The Marijuana Policy Project promotes their drug as a substitute for opiate pain pills. Like the worst offenders in the opiate industry, the cannabis lobby follows an addiction-for-profit business model. Their master plan needs 80% of the demand to be met by 20% of the users. Science shows no evidence for using medical marijuana as a substitute for pain pills.
Part 3, of a series about two friends who used cannabis in the ’70s. (Read part 1, Why I hate cannabis and part 2, another direction) Now I’m looking back at when I decided to quit, more than 40 years ago. Note that I retired at age 60, well in advance of my original plan and also before reaching social security age. I retired comfortably, with zero debt, having no mortgage, no car payment, and no credit card debt. Amazing what a clear mind can do for a fella.
As for Don, he’s still alive. I’m glad but surprised he’s still around. Those afflicted with schizophrenia lose 10-25 years off their lives. Continue reading →
(Read part 1) This is how two friends changed forever. I was 19, with spotty employment, working low level part-time jobs. Sometimes I was “involuntarily terminated” from jobs because of poor attendance or petty theft. I did not understand at the time the awful effects that near daily use of marijuana was exerting on me. I had become a different person.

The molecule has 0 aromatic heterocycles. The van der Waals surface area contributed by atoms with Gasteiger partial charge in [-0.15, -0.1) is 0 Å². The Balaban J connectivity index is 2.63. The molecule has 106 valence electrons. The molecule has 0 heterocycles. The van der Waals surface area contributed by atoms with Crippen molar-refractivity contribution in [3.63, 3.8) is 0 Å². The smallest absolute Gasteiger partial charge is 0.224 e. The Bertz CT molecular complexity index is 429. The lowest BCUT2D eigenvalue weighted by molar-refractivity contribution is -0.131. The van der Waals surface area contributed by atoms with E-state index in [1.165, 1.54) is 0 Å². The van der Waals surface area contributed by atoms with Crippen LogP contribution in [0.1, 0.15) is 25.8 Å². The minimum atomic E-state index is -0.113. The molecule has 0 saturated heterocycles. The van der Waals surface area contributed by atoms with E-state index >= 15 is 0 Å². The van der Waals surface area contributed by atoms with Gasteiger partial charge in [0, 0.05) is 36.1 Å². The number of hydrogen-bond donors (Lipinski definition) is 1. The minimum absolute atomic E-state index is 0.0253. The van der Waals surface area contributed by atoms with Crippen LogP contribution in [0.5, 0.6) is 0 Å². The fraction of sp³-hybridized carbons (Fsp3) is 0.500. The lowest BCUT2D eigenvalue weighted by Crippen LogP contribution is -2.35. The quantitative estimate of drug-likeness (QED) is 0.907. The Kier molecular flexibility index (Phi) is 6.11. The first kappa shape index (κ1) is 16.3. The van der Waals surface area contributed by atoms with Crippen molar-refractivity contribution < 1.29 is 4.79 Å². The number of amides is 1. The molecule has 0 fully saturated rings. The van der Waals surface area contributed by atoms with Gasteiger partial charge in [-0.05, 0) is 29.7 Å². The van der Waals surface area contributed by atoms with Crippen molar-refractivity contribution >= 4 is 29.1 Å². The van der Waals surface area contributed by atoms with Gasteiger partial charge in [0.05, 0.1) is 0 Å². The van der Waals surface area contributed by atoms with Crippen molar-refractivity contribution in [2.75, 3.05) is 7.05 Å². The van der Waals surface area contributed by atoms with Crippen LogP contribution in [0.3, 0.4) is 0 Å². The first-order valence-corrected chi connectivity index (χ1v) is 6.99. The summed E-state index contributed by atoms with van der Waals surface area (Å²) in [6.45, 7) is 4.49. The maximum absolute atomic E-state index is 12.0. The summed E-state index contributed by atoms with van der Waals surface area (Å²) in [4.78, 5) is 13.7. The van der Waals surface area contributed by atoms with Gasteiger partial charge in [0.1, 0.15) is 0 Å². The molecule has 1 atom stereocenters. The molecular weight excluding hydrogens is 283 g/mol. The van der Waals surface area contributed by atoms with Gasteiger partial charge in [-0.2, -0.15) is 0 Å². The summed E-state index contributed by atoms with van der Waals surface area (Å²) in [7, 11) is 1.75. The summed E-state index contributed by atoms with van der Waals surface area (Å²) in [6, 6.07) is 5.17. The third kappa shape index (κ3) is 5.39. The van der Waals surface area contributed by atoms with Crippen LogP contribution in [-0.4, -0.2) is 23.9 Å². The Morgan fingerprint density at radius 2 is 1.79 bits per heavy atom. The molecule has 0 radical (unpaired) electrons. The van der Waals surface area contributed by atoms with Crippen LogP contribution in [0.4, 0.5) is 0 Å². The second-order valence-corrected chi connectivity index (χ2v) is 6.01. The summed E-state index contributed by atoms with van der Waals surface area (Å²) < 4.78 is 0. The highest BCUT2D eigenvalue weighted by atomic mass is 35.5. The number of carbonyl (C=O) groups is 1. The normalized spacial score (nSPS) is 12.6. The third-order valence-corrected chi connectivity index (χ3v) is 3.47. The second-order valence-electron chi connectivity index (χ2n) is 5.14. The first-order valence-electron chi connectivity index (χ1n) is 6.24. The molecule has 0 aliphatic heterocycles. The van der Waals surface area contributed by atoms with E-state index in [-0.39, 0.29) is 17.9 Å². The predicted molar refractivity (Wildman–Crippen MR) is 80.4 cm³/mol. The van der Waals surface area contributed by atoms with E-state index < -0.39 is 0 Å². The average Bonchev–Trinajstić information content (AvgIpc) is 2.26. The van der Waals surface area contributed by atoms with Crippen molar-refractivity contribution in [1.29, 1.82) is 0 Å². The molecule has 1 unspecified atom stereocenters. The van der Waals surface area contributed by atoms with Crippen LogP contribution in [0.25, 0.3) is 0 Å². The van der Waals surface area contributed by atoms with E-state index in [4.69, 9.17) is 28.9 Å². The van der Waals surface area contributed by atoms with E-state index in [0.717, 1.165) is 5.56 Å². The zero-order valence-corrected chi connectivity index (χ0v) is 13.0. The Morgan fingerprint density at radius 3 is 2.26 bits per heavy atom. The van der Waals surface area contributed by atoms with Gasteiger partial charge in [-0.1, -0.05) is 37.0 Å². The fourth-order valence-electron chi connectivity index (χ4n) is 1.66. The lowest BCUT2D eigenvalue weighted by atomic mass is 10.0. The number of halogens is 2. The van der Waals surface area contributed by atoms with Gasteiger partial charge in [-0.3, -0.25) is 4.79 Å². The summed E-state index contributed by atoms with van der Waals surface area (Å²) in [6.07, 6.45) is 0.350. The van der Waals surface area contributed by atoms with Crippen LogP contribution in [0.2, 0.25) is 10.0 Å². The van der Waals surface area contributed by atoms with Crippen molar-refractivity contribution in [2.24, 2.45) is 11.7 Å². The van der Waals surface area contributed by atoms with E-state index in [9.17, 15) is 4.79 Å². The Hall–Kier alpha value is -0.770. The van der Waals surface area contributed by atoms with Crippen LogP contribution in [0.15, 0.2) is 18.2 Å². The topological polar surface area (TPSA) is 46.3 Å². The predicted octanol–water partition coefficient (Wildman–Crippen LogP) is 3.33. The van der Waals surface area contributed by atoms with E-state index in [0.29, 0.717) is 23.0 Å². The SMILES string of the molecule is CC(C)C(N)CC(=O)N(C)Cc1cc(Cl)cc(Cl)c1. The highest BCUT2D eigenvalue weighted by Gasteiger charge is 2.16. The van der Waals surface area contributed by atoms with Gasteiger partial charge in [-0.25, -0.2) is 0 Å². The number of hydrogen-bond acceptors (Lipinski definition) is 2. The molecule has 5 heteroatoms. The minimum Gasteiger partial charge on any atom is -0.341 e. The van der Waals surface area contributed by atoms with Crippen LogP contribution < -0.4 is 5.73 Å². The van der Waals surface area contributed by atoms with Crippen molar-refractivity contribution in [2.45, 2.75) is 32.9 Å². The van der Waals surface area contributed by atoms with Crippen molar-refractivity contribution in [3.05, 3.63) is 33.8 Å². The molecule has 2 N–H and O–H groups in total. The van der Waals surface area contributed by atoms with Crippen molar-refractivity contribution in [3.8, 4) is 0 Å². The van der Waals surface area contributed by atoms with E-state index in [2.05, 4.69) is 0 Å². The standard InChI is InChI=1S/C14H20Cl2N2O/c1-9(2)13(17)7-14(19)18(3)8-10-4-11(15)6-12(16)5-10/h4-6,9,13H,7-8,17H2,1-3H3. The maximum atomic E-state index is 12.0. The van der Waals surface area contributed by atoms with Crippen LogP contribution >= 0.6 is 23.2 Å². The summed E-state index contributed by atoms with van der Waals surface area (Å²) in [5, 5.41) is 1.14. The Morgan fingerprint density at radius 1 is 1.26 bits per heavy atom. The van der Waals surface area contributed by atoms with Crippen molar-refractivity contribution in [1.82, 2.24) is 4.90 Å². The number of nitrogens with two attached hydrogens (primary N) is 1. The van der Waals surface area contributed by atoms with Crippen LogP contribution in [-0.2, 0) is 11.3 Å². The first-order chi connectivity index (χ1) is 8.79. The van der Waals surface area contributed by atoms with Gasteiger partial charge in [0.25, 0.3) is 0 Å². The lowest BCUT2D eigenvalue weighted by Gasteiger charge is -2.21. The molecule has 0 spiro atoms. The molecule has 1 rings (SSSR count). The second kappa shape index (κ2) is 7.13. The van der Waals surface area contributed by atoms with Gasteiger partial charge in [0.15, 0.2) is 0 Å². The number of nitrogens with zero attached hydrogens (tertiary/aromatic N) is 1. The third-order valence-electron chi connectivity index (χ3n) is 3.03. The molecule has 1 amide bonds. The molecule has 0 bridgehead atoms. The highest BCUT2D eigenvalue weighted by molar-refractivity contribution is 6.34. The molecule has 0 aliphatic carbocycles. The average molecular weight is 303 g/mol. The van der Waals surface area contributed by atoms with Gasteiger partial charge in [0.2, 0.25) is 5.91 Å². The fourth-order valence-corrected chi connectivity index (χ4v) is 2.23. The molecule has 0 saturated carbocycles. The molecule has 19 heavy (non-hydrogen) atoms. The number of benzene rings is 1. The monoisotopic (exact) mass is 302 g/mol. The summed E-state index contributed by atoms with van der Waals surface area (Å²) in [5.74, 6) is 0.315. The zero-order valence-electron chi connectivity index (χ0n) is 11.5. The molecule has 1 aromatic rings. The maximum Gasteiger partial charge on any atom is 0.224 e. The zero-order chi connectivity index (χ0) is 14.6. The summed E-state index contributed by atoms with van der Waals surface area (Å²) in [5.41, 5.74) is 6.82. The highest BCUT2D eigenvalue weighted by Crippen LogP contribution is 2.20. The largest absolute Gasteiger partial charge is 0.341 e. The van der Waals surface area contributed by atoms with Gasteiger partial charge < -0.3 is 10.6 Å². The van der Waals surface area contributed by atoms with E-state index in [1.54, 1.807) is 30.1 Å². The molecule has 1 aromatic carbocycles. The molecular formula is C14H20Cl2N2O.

At age 19, I was diagnosed with clinical depression by a psychiatrist. Looking back from the much wiser perspective of mature man, I am absolutely certain that Continue reading →
My name is Tom. I was born in 1957 and am 60 years old, living in Ohio. I am living happily, having recently retired from a prominent local manufacturer and retailer. Here is why I hate cannabis.
One of my closest friends during my junior high and high school years was a buddy named “Don.” He was two years older and two grades ahead of me in school. Don was also a brilliant math student who tutored many neighborhood kids, helping them get through high school math. Everybody who came in contact with him really liked him. He was a member of the wrestling team. We lived on the same street, so when he got a car, a cool “hot rod,” I was impressed. He paid for with the wages he’d earned from his part-time jobs in high school. He knew his way around the engine of a car, and did all his own repairs. Continue reading →